French buyers are coming to Cannes with few expectations and even fewer illusions.
As usual, the general rule of thumb is “find the sleeper hit film at a reasonable price.”
The French will not be combing the Croisette for massive pickup deals. Instead, they will pick and choose carefully, if anything.
“I’ll come down a couple of days and take a look around to see if there isn’t something worth picking up” noted one top buyer who did not want his name quoted. He added, however, “I think it will be dull.”
Anita Carrondo, acquisition and production exec at French major UGC-PH (a subsid of UGC), says she is anxiously waiting to see what new product will be offered from Yank indies, especially Arnan Milchan’s Summit Group, Glenwood, Vision and Majestic. UGC-PH distributes about four to five foreign pics per year.
Said Didier Costet of small indie, Artedis, “last year we picked up nothing at Cannes but this year I could always hope for a miracle – a good film at a low price.” He noted that the going will be tough because prices are high and so are the risks for small indies.
Caution a keyword
“It’s very dangerous right now. You can get wiped out with one film. Many name films and directors are going for $1 million and more. For that you need to do about one million tickets in France to recoup.” That isn’t always guaranteed, he added.
Jean Hernandez, topper of AAA, concurred that French distribs must remain cautious given the softness of the boxoffice. It’s not that less tickets are being sold, but less films are benefiting. However, he commented that “there’s always someone who will pay the price for a hot and expensive film.”
Buyers believe that overall prices have both gone up and down. “The spread has widened,” said Christian Charret of CFC. “The smaller films are going for less while the bigger films are getting very expensive.”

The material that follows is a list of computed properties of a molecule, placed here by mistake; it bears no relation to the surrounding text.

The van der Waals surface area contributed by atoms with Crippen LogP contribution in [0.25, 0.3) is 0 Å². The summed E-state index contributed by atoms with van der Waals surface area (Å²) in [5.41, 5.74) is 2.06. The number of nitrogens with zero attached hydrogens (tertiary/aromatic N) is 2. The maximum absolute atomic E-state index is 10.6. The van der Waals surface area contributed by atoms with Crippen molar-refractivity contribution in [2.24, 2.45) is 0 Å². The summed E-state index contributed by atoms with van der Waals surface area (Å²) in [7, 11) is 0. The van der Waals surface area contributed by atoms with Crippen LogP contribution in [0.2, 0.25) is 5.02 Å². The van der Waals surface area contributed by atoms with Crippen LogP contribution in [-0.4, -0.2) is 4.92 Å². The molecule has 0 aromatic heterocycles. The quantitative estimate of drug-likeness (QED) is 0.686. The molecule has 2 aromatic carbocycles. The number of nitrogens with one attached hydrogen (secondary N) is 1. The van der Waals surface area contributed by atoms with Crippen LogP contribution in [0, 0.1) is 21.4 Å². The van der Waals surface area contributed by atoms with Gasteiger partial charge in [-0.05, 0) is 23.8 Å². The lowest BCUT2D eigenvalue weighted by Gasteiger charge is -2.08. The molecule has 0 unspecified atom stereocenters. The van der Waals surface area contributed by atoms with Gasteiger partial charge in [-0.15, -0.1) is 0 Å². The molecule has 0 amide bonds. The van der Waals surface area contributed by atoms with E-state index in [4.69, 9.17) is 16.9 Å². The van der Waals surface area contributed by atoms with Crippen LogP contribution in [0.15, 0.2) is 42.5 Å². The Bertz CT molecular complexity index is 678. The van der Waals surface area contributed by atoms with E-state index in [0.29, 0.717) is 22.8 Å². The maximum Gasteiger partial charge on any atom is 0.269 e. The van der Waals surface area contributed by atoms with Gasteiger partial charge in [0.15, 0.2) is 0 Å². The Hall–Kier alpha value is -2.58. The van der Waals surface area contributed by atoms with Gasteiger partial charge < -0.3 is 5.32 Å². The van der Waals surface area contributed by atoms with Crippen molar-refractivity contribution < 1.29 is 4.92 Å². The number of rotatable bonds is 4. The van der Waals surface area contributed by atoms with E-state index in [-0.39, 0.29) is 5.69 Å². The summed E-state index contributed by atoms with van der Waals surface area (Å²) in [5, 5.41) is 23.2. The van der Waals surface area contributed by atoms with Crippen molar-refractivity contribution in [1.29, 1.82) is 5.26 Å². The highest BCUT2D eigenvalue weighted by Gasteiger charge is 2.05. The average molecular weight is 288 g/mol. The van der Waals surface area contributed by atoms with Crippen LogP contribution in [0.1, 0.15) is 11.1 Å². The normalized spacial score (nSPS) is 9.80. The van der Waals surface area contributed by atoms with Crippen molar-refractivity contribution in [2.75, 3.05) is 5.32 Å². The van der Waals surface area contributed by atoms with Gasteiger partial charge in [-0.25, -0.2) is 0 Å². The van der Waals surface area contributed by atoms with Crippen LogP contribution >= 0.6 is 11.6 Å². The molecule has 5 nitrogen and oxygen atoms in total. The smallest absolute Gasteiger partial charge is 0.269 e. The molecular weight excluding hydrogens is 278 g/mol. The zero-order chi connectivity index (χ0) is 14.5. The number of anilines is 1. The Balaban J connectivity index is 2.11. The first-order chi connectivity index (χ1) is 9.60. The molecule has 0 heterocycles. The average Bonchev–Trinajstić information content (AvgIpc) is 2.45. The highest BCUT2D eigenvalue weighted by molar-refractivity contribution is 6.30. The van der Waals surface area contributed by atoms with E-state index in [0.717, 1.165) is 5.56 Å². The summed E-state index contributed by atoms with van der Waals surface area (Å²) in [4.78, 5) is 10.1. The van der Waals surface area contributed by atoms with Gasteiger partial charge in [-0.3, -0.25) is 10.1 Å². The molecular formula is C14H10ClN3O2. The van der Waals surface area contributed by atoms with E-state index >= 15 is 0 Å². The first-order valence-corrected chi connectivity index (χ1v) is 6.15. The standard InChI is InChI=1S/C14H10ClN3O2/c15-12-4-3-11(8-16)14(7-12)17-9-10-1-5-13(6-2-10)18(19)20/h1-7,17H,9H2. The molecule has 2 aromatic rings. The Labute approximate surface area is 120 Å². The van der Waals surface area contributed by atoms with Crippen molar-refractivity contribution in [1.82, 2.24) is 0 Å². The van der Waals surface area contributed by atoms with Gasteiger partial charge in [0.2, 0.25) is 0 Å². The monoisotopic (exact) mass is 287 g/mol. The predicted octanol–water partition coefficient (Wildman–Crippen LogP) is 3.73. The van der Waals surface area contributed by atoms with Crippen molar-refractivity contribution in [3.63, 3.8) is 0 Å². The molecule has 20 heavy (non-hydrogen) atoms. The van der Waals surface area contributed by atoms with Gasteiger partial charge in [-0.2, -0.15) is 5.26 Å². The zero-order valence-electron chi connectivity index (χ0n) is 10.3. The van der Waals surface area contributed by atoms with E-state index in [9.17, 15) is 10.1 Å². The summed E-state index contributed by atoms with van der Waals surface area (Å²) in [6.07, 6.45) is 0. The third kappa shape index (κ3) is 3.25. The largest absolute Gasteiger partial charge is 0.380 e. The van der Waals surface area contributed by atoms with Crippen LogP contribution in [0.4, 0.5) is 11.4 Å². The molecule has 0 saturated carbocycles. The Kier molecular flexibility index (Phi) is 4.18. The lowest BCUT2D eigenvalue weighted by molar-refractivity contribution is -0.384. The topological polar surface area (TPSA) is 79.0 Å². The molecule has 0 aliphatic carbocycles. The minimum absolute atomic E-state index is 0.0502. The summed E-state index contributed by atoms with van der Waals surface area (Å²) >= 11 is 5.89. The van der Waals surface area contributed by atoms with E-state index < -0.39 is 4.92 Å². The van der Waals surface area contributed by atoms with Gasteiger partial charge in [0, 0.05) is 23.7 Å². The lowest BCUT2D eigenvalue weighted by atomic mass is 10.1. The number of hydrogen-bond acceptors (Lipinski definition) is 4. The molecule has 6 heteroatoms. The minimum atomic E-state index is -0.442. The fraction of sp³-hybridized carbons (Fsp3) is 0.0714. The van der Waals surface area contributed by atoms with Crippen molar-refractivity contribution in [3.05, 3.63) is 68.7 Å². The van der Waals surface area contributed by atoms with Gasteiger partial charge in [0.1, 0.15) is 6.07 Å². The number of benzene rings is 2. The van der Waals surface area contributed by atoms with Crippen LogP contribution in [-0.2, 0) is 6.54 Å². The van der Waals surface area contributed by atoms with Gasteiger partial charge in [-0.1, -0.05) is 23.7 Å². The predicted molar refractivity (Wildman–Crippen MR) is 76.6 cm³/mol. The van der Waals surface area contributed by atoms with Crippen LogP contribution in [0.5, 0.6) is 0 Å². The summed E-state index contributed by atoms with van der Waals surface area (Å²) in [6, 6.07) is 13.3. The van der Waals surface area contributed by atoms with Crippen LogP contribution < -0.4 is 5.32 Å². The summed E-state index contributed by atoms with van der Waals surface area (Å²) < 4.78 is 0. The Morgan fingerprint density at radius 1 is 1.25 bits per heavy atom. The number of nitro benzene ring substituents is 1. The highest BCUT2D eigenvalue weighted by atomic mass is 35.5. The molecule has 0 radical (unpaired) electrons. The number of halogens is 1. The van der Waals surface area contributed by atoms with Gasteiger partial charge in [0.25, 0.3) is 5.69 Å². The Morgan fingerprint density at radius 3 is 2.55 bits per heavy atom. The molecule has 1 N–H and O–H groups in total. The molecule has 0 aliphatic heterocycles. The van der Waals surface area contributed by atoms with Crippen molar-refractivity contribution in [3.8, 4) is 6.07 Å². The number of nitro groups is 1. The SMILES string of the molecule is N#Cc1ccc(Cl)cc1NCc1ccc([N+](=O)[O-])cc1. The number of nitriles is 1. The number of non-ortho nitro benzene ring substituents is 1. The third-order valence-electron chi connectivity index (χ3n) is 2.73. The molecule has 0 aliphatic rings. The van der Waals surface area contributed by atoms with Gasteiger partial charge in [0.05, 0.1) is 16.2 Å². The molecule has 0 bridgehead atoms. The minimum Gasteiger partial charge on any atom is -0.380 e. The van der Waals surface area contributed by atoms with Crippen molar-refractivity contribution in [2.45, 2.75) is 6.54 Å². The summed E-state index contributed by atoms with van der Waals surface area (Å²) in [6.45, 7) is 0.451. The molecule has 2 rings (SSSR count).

Indeed, the community is abuzz with rumors that Odyssey’s “Christopher Columbus,” to be helmed by Ridley Scott, fetched more than $7 million. “Green Card” went for about $3 million. Both these films have superstar Gerard Depardieu. “When Harry Met Sally,” was on the block for more than $1 million.
Leonardo de la Fuente of Sideral notes, “American independents have understood for the most part that it’s difficult to ask a lot for a film. We saw that they were more reasonable at AFM. On the other hand, Asian companies are asking for outrageous prices.”
Confirms an acquisition exec at MK2, “Asian and African films are going for very high prices even if it’s a small production from an unknown director.”
Cannes will be the place to see the most amount of films, says an exec at MK2. She adds a comment, seconded by most buyers, “we pick up most of our flimsy outside of markets. We have either seen many of the films in competition or they already have a distributor. It’s in the sidebars that we can discover something.”